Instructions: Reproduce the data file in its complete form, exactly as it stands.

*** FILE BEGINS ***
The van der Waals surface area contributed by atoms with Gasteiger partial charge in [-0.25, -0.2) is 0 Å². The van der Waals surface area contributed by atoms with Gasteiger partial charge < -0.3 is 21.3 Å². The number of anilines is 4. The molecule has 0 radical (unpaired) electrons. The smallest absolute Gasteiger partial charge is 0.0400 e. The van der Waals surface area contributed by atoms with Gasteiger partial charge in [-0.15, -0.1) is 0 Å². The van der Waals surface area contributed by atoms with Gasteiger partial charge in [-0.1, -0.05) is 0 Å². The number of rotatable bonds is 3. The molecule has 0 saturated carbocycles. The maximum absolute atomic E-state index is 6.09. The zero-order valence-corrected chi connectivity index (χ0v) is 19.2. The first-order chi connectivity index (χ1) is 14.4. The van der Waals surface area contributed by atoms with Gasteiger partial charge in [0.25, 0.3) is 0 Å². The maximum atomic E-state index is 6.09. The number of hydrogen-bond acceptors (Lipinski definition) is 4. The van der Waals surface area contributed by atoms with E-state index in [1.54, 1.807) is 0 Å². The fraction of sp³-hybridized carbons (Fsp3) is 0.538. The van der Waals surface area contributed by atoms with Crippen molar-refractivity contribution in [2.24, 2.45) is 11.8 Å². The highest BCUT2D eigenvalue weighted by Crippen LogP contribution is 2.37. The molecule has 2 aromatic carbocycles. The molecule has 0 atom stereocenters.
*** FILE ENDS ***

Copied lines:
The van der Waals surface area contributed by atoms with Gasteiger partial charge in [-0.25, -0.2) is 0 Å². The van der Waals surface area contributed by atoms with Gasteiger partial charge < -0.3 is 21.3 Å². The number of anilines is 4. The molecule has 0 radical (unpaired) electrons. The smallest absolute Gasteiger partial charge is 0.0400 e. The van der Waals surface area contributed by atoms with Gasteiger partial charge in [-0.15, -0.1) is 0 Å². The van der Waals surface area contributed by atoms with Gasteiger partial charge in [-0.1, -0.05) is 0 Å². The number of rotatable bonds is 3. The molecule has 0 saturated carbocycles. The maximum absolute atomic E-state index is 6.09. The zero-order valence-corrected chi connectivity index (χ0v) is 19.2. The first-order chi connectivity index (χ1) is 14.4. The van der Waals surface area contributed by atoms with Gasteiger partial charge in [0.25, 0.3) is 0 Å². The maximum atomic E-state index is 6.09. The number of hydrogen-bond acceptors (Lipinski definition) is 4. The van der Waals surface area contributed by atoms with E-state index in [1.54, 1.807) is 0 Å². The fraction of sp³-hybridized carbons (Fsp3) is 0.538. The van der Waals surface area contributed by atoms with Crippen molar-refractivity contribution in [2.24, 2.45) is 11.8 Å². The highest BCUT2D eigenvalue weighted by Crippen LogP contribution is 2.37. The molecule has 2 aromatic carbocycles. The molecule has 0 atom stereocenters.